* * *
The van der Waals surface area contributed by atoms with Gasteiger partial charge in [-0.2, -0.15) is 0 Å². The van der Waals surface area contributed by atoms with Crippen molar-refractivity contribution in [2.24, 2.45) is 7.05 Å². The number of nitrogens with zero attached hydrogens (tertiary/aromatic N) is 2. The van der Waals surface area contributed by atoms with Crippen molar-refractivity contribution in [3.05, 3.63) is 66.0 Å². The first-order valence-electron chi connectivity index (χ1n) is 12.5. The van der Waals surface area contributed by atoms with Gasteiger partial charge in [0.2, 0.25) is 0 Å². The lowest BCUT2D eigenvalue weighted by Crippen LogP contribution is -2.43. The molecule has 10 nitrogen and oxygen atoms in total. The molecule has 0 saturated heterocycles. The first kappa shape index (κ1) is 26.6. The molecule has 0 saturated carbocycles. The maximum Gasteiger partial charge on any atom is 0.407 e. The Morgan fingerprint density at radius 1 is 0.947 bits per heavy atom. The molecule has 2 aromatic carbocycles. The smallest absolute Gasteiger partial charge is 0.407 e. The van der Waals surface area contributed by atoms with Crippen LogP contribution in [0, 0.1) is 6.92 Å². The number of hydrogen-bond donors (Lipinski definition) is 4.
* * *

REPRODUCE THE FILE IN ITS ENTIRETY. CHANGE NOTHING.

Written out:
The van der Waals surface area contributed by atoms with Gasteiger partial charge in [-0.2, -0.15) is 0 Å². The van der Waals surface area contributed by atoms with Crippen molar-refractivity contribution in [2.24, 2.45) is 7.05 Å². The number of nitrogens with zero attached hydrogens (tertiary/aromatic N) is 2. The van der Waals surface area contributed by atoms with Crippen molar-refractivity contribution in [3.05, 3.63) is 66.0 Å². The first-order valence-electron chi connectivity index (χ1n) is 12.5. The van der Waals surface area contributed by atoms with Gasteiger partial charge in [0.2, 0.25) is 0 Å². The lowest BCUT2D eigenvalue weighted by Crippen LogP contribution is -2.43. The molecule has 10 nitrogen and oxygen atoms in total. The molecule has 0 saturated heterocycles. The first kappa shape index (κ1) is 26.6. The molecule has 0 saturated carbocycles. The maximum Gasteiger partial charge on any atom is 0.407 e. The Morgan fingerprint density at radius 1 is 0.947 bits per heavy atom. The molecule has 2 aromatic carbocycles. The smallest absolute Gasteiger partial charge is 0.407 e. The van der Waals surface area contributed by atoms with Crippen LogP contribution in [0, 0.1) is 6.92 Å². The number of hydrogen-bond donors (Lipinski definition) is 4.